Apple and Google deal on generative AI for iPhones now looks more likely

Tim Cook with iPhone in front of Apple logo
(Image credit: Apple)

We're getting more details on a potential partnership between Apple and Google that would bring the search giant's generative artificial intelligence to iPhones.

We already knew, courtesy of Bloombert, that Apple and Google were holding discussions about incorporating Google's Gemini AI model onto Apple devices such as the iPhone. According to Bloomberg's Mark Gurman, Apple would license the Gemini model from Google and that Gemini would potentially run “on-device” instead of relying on an Internet connection to work.

Now the New York Times has its own report on the Apple-Google talks, citing people who claim to have knowledge of the discussions. Those sources described the discussions as “preliminary,” and that Apple has been talking to other companies  about AI.

The series articles illustrate just how much Apple wants to make a big splash in AI, after falling behind many of its fellow tech giants in the AI race. Microsoft has invested in OpenAI and relies on that model to power its Copilot service. Google’s Gemini has been a bit slower to the market than OpenAI's ChatGPT and has faced its fair share of problems, but is well on its way to being integrated across all Google products. Samsung, meanwhile, has signaled its full commitment to AI and integrated the technology into its flagship Galaxy S24 phones in the form of Galaxy Ai features.

Apple has only made promises on its AI future. And at its annual shareholders meeting last month, Apple CEO Tim Cook said the company was preparing to unveil its AI vision for the future, but didn’t say when — or how.

It's widely believed that this year's iOS 18 update will draw heavily on AI in bringing new features to the iPhone. We're expecting an iOS 18 preview at WWDC 2024, Apple's annual developer conference which will likely happen in June.

Last month, when Apple reportedly ditched its Apple Car initiative, executives told at least some of the people working on the project that they would be moved to Apple’s now-critical generative AI work, according to reports at the time. It was a signal that Apple, which spent billions of dollars on Apple Car, saw more value in the future of AI than something with a significant sunk cost.

Now, though, the Times’ report suggests that perhaps Apple is further behind than the company would like to admit and needs the help of other generative AI platforms to catch up — or face the possibility of being permanently left behind.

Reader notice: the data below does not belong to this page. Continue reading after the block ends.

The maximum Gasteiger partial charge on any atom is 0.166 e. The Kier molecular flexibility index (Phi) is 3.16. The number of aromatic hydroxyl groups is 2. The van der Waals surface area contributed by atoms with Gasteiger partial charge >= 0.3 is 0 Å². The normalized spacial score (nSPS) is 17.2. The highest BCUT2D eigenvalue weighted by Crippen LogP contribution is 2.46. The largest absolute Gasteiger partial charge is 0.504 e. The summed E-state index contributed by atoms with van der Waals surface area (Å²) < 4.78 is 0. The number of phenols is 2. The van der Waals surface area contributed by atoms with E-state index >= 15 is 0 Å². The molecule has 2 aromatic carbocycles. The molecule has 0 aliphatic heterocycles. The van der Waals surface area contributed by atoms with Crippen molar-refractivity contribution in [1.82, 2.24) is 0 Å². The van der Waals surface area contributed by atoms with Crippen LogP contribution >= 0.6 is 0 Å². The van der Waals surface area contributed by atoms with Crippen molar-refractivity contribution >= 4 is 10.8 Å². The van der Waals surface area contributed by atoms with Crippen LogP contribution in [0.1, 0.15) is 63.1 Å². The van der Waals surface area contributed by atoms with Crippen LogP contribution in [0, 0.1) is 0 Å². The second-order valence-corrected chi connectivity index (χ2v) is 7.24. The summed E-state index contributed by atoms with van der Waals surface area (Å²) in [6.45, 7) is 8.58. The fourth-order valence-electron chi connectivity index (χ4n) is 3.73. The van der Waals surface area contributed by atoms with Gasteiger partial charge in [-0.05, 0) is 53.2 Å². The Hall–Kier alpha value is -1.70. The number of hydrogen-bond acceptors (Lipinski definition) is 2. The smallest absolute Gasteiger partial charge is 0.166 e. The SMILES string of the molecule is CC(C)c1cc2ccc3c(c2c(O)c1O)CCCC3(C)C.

That said, there are still opportunities for Apple to capitalize on any deal with a potential deal with Google. After all, with more than 2 billion devices in use worldwide, Google stands to benefit greatly from getting access to those users. And considering the company’s paid Gemini model costs $20 per month, it could also be a financial boon for the search giant.

But since Apple is providing access to its users, it likely wants to benefit, too. And according to the Times, Apple and Google are negotiating an agreement where Apple would earn some form of revenue-share on the revenue Google generates through its user base. 

It’s a model that both Apple and Google should find suitable — the companies have been partnered on search since the iPhone's release in 2007. Every time iOS users input queries into mobile Safari's default Google search engine, Apple gets a cut. A deal involving generative AI could play out the same way.

Of course, neither Apple nor Google are commenting on their future plans, but if anything is certain, it’s now looking more than ever like they’re looking to partner on AI for iOS.

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Don Reisinger is CEO and founder of D2 Tech Agency. A communications strategist, consultant, and copywriter, Don has also written for many leading technology and business publications including CNET, Fortune Magazine, The New York Times, Forbes, Computerworld, Digital Trends, TechCrunch and Slashgear. He has also written for Tom's Guide for many years, contributing hundreds of articles on everything from phones to games to streaming and smart home.